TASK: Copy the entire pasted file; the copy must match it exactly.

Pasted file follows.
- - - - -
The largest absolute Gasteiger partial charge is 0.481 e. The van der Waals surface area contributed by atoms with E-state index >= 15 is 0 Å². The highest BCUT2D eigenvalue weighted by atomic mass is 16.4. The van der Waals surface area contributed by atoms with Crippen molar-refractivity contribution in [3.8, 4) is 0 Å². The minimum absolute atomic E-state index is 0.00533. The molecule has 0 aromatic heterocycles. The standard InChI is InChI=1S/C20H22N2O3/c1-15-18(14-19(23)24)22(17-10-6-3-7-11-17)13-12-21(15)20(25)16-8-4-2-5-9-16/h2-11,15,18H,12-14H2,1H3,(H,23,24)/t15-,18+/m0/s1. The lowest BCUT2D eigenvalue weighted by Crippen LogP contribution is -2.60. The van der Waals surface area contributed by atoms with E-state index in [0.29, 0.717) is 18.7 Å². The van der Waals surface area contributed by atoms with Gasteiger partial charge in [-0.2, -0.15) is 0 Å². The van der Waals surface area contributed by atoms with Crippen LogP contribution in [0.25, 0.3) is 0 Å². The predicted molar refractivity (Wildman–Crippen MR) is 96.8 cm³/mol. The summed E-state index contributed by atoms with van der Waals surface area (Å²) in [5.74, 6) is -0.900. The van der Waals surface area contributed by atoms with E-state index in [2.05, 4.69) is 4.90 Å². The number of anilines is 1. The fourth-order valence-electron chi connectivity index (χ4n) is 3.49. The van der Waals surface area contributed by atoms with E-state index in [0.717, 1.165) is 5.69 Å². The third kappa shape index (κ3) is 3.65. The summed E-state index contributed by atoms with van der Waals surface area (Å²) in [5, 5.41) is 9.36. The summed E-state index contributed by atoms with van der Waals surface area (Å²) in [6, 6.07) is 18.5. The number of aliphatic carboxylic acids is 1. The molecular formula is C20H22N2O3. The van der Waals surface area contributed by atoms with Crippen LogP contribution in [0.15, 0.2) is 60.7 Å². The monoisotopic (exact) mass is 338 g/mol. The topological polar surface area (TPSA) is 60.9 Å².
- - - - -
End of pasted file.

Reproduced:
The largest absolute Gasteiger partial charge is 0.481 e. The van der Waals surface area contributed by atoms with E-state index >= 15 is 0 Å². The highest BCUT2D eigenvalue weighted by atomic mass is 16.4. The van der Waals surface area contributed by atoms with Crippen molar-refractivity contribution in [3.8, 4) is 0 Å². The minimum absolute atomic E-state index is 0.00533. The molecule has 0 aromatic heterocycles. The standard InChI is InChI=1S/C20H22N2O3/c1-15-18(14-19(23)24)22(17-10-6-3-7-11-17)13-12-21(15)20(25)16-8-4-2-5-9-16/h2-11,15,18H,12-14H2,1H3,(H,23,24)/t15-,18+/m0/s1. The lowest BCUT2D eigenvalue weighted by Crippen LogP contribution is -2.60. The van der Waals surface area contributed by atoms with E-state index in [0.29, 0.717) is 18.7 Å². The van der Waals surface area contributed by atoms with Gasteiger partial charge in [-0.2, -0.15) is 0 Å². The van der Waals surface area contributed by atoms with Crippen LogP contribution in [0.25, 0.3) is 0 Å². The predicted molar refractivity (Wildman–Crippen MR) is 96.8 cm³/mol. The summed E-state index contributed by atoms with van der Waals surface area (Å²) in [5.74, 6) is -0.900. The van der Waals surface area contributed by atoms with E-state index in [2.05, 4.69) is 4.90 Å². The number of anilines is 1. The fourth-order valence-electron chi connectivity index (χ4n) is 3.49. The van der Waals surface area contributed by atoms with E-state index in [0.717, 1.165) is 5.69 Å². The third kappa shape index (κ3) is 3.65. The summed E-state index contributed by atoms with van der Waals surface area (Å²) in [5, 5.41) is 9.36. The summed E-state index contributed by atoms with van der Waals surface area (Å²) in [6, 6.07) is 18.5. The number of aliphatic carboxylic acids is 1. The molecular formula is C20H22N2O3. The van der Waals surface area contributed by atoms with Crippen LogP contribution in [0.15, 0.2) is 60.7 Å². The monoisotopic (exact) mass is 338 g/mol. The topological polar surface area (TPSA) is 60.9 Å².